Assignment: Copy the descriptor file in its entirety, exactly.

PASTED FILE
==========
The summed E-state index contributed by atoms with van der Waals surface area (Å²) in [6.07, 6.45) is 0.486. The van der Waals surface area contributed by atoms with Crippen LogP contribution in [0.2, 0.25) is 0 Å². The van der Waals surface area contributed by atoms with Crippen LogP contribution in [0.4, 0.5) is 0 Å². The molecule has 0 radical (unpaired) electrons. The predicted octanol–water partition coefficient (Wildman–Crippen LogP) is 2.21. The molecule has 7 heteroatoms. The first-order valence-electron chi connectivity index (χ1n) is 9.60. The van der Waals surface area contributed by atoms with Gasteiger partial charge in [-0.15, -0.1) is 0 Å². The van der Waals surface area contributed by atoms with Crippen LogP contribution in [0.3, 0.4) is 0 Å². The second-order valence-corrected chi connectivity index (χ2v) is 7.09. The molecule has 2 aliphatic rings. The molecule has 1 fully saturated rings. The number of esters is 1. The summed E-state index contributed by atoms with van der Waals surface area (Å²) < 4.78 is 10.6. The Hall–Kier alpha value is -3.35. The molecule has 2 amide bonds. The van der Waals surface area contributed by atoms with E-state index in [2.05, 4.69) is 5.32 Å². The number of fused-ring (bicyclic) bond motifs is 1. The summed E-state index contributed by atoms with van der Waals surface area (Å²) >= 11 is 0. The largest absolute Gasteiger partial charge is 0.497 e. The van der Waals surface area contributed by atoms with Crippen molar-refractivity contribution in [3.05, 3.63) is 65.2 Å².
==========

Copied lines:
The summed E-state index contributed by atoms with van der Waals surface area (Å²) in [6.07, 6.45) is 0.486. The van der Waals surface area contributed by atoms with Crippen LogP contribution in [0.2, 0.25) is 0 Å². The van der Waals surface area contributed by atoms with Crippen LogP contribution in [0.4, 0.5) is 0 Å². The molecule has 0 radical (unpaired) electrons. The predicted octanol–water partition coefficient (Wildman–Crippen LogP) is 2.21. The molecule has 7 heteroatoms. The first-order valence-electron chi connectivity index (χ1n) is 9.60. The van der Waals surface area contributed by atoms with Gasteiger partial charge in [-0.15, -0.1) is 0 Å². The van der Waals surface area contributed by atoms with Crippen LogP contribution in [0.3, 0.4) is 0 Å². The second-order valence-corrected chi connectivity index (χ2v) is 7.09. The molecule has 2 aliphatic rings. The molecule has 1 fully saturated rings. The number of esters is 1. The summed E-state index contributed by atoms with van der Waals surface area (Å²) < 4.78 is 10.6. The Hall–Kier alpha value is -3.35. The molecule has 2 amide bonds. The van der Waals surface area contributed by atoms with E-state index in [2.05, 4.69) is 5.32 Å². The number of fused-ring (bicyclic) bond motifs is 1. The summed E-state index contributed by atoms with van der Waals surface area (Å²) >= 11 is 0. The largest absolute Gasteiger partial charge is 0.497 e. The van der Waals surface area contributed by atoms with Crippen molar-refractivity contribution in [3.05, 3.63) is 65.2 Å².